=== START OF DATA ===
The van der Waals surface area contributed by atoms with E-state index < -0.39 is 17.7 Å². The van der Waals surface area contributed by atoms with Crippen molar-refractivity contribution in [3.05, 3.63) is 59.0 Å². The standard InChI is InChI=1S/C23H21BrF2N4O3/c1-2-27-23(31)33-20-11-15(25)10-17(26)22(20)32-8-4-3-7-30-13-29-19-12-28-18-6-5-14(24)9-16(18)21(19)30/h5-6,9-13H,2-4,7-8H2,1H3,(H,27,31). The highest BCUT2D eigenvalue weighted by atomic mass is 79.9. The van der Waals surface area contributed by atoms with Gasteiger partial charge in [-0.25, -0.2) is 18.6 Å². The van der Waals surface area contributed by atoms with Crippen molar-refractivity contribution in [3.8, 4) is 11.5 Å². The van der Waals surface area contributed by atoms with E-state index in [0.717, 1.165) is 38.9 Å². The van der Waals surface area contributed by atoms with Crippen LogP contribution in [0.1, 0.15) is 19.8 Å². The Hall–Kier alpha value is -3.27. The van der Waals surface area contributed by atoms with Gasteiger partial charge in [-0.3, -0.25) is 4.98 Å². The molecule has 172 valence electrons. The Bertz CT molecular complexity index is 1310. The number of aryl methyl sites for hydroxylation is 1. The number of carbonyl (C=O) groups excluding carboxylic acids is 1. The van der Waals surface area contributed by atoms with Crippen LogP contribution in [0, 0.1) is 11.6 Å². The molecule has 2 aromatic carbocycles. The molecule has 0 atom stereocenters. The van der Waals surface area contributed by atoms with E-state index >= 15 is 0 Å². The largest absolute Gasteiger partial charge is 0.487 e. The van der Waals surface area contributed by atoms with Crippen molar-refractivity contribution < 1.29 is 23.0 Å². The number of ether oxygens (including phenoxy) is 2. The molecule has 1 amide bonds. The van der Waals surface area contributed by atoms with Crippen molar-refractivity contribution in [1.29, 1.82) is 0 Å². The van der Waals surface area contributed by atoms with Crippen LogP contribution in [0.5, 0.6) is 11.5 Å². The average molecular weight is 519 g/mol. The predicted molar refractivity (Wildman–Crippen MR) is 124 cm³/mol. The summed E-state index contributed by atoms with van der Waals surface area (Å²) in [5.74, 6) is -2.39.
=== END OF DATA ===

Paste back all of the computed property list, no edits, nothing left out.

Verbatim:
The van der Waals surface area contributed by atoms with E-state index < -0.39 is 17.7 Å². The van der Waals surface area contributed by atoms with Crippen molar-refractivity contribution in [3.05, 3.63) is 59.0 Å². The standard InChI is InChI=1S/C23H21BrF2N4O3/c1-2-27-23(31)33-20-11-15(25)10-17(26)22(20)32-8-4-3-7-30-13-29-19-12-28-18-6-5-14(24)9-16(18)21(19)30/h5-6,9-13H,2-4,7-8H2,1H3,(H,27,31). The highest BCUT2D eigenvalue weighted by atomic mass is 79.9. The van der Waals surface area contributed by atoms with Gasteiger partial charge in [-0.25, -0.2) is 18.6 Å². The van der Waals surface area contributed by atoms with Crippen molar-refractivity contribution in [3.8, 4) is 11.5 Å². The van der Waals surface area contributed by atoms with E-state index in [0.717, 1.165) is 38.9 Å². The van der Waals surface area contributed by atoms with Crippen LogP contribution in [0.1, 0.15) is 19.8 Å². The Hall–Kier alpha value is -3.27. The van der Waals surface area contributed by atoms with Gasteiger partial charge in [-0.3, -0.25) is 4.98 Å². The molecule has 172 valence electrons. The Bertz CT molecular complexity index is 1310. The number of aryl methyl sites for hydroxylation is 1. The number of carbonyl (C=O) groups excluding carboxylic acids is 1. The van der Waals surface area contributed by atoms with Crippen LogP contribution in [0, 0.1) is 11.6 Å². The molecule has 2 aromatic carbocycles. The molecule has 0 atom stereocenters. The van der Waals surface area contributed by atoms with E-state index >= 15 is 0 Å². The largest absolute Gasteiger partial charge is 0.487 e. The van der Waals surface area contributed by atoms with Crippen molar-refractivity contribution < 1.29 is 23.0 Å². The number of ether oxygens (including phenoxy) is 2. The molecule has 1 amide bonds. The van der Waals surface area contributed by atoms with Crippen molar-refractivity contribution in [1.29, 1.82) is 0 Å². The van der Waals surface area contributed by atoms with Crippen LogP contribution in [0.5, 0.6) is 11.5 Å². The average molecular weight is 519 g/mol. The predicted molar refractivity (Wildman–Crippen MR) is 124 cm³/mol. The summed E-state index contributed by atoms with van der Waals surface area (Å²) in [5.74, 6) is -2.39.